John Polkinghorne, “The Fall,” in Reason and Reality: The Relationship between Science and Theology (Philadelphia: Trinity Press International: 1991), pp. 99-104.1
The Presence of Evil
“We have . . . to make a clear distinction between the presence of physical evil and the presence of moral evil. The former is the inevitable consequence of a world exploring and realizing its . . . potentiality. . . . That world must contain impermanence as the ground of change, death as the prerequisite of new life. Its blind alleys and malfunctions will produce what humans perceive as the physical evil of disease and disaster. In that sense the universe is everywhere ‘fallen’ and it has always been so. The goodness of creation, seven times reiterated in Genesis 1, is to be understood in terms of fruitful potentiality . . . rather than initial perfection. Evolutionary cosmology is consonant with an Irenaean picture of growth into fulfillment, rather than an Augustinian picture of decline from paradise. Once such a world evolves to the point of containing self-conscious freely-choosing beings, it faces the possibility of a further ‘fall’ into moral evil, exemplified by lives of selfishness and rebellion. This, when it occurs, is then a new development in cosmic history, consequent on the new emergence of self-consciousness. . . .
“The fundamental aspect of the Fall is the moral act of the rebellious refusal of creaturely status, the desire ‘to be like God’ (Genesis 3.5). How that came about we do not know. It is clearly present in us today, transmitted culturally and even, conceivably, partly genetically (sociobiology is not the whole human story but it may be part of that story). On the view I am proposing, the whole universe is fallen physically but only part is fallen morally. . . .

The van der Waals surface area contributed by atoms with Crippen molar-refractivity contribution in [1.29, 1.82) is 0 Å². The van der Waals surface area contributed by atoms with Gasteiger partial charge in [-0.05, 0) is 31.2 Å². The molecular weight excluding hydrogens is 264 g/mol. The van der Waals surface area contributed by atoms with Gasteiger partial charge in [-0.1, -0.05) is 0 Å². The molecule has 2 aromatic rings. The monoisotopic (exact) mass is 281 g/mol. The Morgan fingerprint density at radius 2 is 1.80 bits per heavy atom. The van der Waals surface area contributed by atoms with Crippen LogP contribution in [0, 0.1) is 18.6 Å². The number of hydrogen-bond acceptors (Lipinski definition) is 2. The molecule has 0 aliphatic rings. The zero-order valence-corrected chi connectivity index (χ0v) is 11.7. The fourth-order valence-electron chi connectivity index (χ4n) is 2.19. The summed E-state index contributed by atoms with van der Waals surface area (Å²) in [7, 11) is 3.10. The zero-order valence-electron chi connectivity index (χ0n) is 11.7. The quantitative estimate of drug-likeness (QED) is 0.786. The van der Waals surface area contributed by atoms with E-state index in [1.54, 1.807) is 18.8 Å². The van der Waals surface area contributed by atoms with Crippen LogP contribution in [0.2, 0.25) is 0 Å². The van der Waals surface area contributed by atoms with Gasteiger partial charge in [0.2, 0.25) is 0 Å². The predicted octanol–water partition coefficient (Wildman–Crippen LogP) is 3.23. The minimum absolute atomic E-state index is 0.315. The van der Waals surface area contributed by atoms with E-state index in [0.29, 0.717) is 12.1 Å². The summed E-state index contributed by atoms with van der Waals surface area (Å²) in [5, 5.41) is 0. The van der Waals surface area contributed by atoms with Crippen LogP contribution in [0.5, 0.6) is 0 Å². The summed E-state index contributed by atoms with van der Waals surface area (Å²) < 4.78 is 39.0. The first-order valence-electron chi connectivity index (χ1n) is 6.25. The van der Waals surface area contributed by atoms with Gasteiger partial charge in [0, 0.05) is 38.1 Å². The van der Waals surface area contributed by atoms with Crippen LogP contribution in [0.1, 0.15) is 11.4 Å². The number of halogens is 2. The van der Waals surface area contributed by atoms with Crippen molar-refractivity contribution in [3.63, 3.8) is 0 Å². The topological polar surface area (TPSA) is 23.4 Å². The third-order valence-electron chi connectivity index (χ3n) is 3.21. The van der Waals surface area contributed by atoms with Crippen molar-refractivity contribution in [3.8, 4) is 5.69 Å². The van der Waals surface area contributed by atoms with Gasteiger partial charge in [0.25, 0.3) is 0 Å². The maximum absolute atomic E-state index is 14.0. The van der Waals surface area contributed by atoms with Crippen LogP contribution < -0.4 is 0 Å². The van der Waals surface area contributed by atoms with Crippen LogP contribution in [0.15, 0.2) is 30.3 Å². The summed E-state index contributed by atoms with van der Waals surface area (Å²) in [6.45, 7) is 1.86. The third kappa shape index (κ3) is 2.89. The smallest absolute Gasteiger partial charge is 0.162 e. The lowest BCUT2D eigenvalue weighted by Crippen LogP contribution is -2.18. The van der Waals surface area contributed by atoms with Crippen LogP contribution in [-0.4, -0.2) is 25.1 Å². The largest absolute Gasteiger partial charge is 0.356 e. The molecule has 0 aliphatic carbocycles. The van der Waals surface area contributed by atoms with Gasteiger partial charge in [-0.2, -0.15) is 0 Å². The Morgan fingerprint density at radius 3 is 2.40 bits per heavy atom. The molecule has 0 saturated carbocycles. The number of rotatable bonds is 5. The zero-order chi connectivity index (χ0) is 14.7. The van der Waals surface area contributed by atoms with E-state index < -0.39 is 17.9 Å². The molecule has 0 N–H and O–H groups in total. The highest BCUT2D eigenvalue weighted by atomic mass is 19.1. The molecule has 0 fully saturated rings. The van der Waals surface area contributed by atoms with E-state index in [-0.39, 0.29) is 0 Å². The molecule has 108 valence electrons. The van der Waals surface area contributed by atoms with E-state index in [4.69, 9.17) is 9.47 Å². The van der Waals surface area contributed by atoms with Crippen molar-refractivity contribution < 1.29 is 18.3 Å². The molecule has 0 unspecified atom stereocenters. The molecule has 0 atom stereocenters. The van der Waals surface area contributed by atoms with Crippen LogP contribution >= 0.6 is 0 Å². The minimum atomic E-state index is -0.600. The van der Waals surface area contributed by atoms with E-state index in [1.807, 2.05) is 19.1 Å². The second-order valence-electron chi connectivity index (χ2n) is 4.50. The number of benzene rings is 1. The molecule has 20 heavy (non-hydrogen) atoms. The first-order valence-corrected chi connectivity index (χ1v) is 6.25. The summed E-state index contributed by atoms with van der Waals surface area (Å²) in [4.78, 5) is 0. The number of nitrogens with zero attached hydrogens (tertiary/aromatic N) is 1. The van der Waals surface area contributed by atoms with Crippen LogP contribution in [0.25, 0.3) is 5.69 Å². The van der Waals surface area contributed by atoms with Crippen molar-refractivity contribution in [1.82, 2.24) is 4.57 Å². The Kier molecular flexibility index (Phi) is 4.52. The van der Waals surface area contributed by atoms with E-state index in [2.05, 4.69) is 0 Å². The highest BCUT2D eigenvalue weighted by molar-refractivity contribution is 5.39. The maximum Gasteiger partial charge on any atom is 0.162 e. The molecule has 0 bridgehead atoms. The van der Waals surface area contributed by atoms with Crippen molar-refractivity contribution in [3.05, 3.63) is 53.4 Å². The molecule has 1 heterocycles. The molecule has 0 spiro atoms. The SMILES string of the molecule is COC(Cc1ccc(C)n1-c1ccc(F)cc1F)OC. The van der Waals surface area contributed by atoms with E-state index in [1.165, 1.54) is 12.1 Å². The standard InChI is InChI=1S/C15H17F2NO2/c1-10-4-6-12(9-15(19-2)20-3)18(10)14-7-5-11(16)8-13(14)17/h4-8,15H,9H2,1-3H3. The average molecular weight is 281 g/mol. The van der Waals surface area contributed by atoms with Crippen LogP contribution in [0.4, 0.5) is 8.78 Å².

Issues of the “Fall”
“Is all this over-ingenious eisegesis, the reading in of what was never there in an unnecessary attempt to reinterpret an ancient tale that would be better discarded? . . . [Nevertheless, w]restling with the early chapters of Genesis has been going on for centuries with varying results — in Paul, in the Fathers, and so on to the present day . . . There are two further issues it must face.
“The first is the extent to which the Fall has defaced the image of God which Genesis 1:26-7 pictures as the Creator’s gift to humanity. The question is one that has given rise to much exegetical dispute, concerning the nature of the ‘image’ and the ‘likeness’, and also concerning the degree of their defacement. . . .
“The second issue . . . [involves the] biblical tradition [that] speaks not only of a Fall but also of its reversal, a time when ‘the wolf shall dwell with the lamb and the leopard shall lie down with the kid’ (Isaiah 11.6) in a return to Eden. This prophetic theme is taken up in the New Testament concept of a ‘new creation’ (2 Corinthians 5.17), ‘a new heaven and a new earth . . . where death shall be no more, neither shall there be mourning nor crying nor pain, any more, for the former things have passed away’ (Revelation 21:1-4). In language appropriate to their times, these verses are expressing a hope extended beyond humanity to assume universal proportions. . . . Men and women are given the Christian hope of resurrection, a destiny beyond death involving the re-embodied existence necessary for psychosomatic unities like ourselves, but within a new environment of God’s choosing. That environment — the new heaven and the new earth — must surely be envisaged as being the destiny also of the whole universe, otherwise condemned to collapse or decay. . . .
The New Creation — A Reversal of the “Fall”